I hope the take-away from the Miss USA pageant is that people – male or female – need to feel beautiful in their own skin and develop the self-confidence to truly be themselves.
I do applaud Miss Indiana for owning her body type and reiterating that she works hard to maintain to her amazing physique.  She credits eating well and exercising.  That is the real message to women of all ages.  Take good care of your health and don’t worry if you’re a size 14 or a size 4. Social media, magazines and your peers cannot make you feel adequate; only you can make yourself feel beautiful and happy.

For her part, Diehl tweeted about how she had worked hard to get her body in shape for the competition, and that she was proud about how her commitment to health and fitness paid off in the end. 

What do you think?  Is the new “normal” a size 4?  I’d love to hear from you.

Fitness for Health creates unique exercise programs based on a person's individual fitness goals.  Interested in toning your body?  Aspiring to increase your metabolism?  Want to improve your endurance? No problem!  Whether you are a young child or a child at heart, Fitness for Health can you help you achieve your fitness goals.  Visit to learn about our exercise and sports programs.

Tuesday, June 10, 2014

The Danger of Exercising in the Sun

I am excited that summer is finally here. But, June is National Cancers of the Sun Month. So, as you show off the buff body that you’ve worked hard to create, keep yourself protected and cover up during certain hours of the day.

Excessive exposure to the sun and other sources of ultraviolet (UV) radiation is clearly associated with a higher risk of multiple forms of skin cancer.  Did you know that skin cancer is the most common of all cancers and outweigh all cancers combined?  Since skin cancer is diagnosed in more than 3.5 million Americans each year (and rising), experts from the American Cancer Society, the National Cancer Institute, the American Academy of Dermatology, the National Comprehensive Cancer Network and many other organizations are unanimous in strongly recommending that you should reduce your time in the sun.
UV radiation from the sun is especially damaging under certain conditions:

  • 10am – 4 pm  
  • Mid-Spring through mid-Fall
  • Latitudes nearer the equator (for example, Florida)
  • Higher altitudes
  • When there is no thick cloud cover (and clouds only block 20% of UV rays)
  • Near water, snow, or other highly reflective surfaces

Sun damage accumulates over time, so if you find yourself in these conditions often, consistent protection is a must. Remember that besides skin cancer, the sun can also cause cataracts and other eye problems, a weakened immune system, unsightly skin spots, wrinkles and "leathery" skin.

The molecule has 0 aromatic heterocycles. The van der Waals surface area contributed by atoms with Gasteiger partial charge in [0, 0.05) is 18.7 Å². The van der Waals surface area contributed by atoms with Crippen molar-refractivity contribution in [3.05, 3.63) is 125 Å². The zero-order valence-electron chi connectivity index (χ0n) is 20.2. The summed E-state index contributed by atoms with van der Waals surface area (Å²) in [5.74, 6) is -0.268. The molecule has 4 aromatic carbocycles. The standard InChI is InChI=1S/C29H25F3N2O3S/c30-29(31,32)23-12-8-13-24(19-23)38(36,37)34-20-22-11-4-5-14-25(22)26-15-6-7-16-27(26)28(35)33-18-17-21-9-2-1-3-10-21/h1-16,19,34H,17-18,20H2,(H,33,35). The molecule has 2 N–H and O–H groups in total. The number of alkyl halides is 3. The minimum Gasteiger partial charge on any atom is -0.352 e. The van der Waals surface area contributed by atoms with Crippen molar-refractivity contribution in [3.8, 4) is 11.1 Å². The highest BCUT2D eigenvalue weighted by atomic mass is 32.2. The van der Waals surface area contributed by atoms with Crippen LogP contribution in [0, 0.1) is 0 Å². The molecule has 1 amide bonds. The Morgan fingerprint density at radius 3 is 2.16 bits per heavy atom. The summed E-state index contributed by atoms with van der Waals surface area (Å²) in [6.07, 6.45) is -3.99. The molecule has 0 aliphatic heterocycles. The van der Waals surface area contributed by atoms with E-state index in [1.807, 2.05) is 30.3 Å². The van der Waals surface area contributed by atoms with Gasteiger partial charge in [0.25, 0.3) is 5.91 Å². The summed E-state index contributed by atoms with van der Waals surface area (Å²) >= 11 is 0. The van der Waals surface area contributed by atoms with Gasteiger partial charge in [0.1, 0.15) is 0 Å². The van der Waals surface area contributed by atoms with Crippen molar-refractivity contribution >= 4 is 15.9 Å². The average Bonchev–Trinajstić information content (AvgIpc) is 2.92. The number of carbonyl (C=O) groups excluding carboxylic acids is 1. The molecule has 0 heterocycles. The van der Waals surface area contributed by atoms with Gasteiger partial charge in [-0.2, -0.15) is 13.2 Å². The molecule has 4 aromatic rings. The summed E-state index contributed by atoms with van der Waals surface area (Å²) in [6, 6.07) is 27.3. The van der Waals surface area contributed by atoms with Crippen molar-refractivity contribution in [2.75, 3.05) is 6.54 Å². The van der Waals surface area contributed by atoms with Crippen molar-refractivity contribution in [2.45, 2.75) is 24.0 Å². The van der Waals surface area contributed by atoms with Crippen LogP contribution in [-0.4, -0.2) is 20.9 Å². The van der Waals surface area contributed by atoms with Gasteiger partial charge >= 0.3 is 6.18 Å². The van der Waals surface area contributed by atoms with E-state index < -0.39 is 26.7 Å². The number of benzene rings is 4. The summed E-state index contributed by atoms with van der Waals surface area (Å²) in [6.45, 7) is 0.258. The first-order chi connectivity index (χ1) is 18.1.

If you are exercising during summer, please try to schedule your outdoor activities in the early morning or later evening in order to stay out of the direct sun.  If you cannot reschedule your fitness activities, wear a hat, sunglasses and dark-colored woven clothes covering your arms and legs to try to keep the sunshine off your body.  Or, exercise in a shaded area.

Don’t forget to wear sunscreen each time you are outdoors. Use a broad spectrum sunscreen that protects against UVA and UVB rays and use SPF 30 or higher.  Because you will be sweating while working out (or swimming), find a sunscreen that is water resistant which will give you 40 minutes of sun protection and apply it at least every two hours.
Exercising in the sun can be fun and a great change of pace to your regular fitness routine.  For the sake of your health, use common sense and don’t overdo your sun exposure.  Your body will thank you in the years to come!

Fitness for Health can help you build a healthier body by creating a customized, exercise regimen that addresses your unique concerns.  Whether you want to decrease your weight, tone, build muscle, increase flexibility or improve your athleticism, we can help you reach your goals!  Visit to learn how we can help you.

Thursday, June 5, 2014

Chemo Brain

If you or a loved one has suffered through breast cancer, you may have heard of “Chemo Brain.”  This is a common term used by cancer survivors to describe thinking and memory problems that can occur after cancer treatment.  After chemo, people commonly feel foggy and cognitive abilities can suffer.

A new study suggests that aerobic exercise can fight the effects of “Chemo Brain.”  The study included 20 women who were on average 53 years old, had been treated for breast cancer within the past three years and had reported cognitive difficulties.  The researchers instructed half of the participants to exercise for six months, while the other half didn't exercise and served as controls for the study.
“The results showed that compared to the control group, the women who exercised had improvements in several parts of the psychological tests, including verbal fluency, visual attention and switching between tasks. They also reported better quality of life and improvements in their thinking and memory,” according to the study that was presented on June 1 at the annual meeting of the American Society for Clinical Oncology.

Additionally, aerobic exercise can combat fatigue in cancer patients and survivors while increasing quality of life.
The American Cancer Society explains how exercise can help during and after cancer treatment: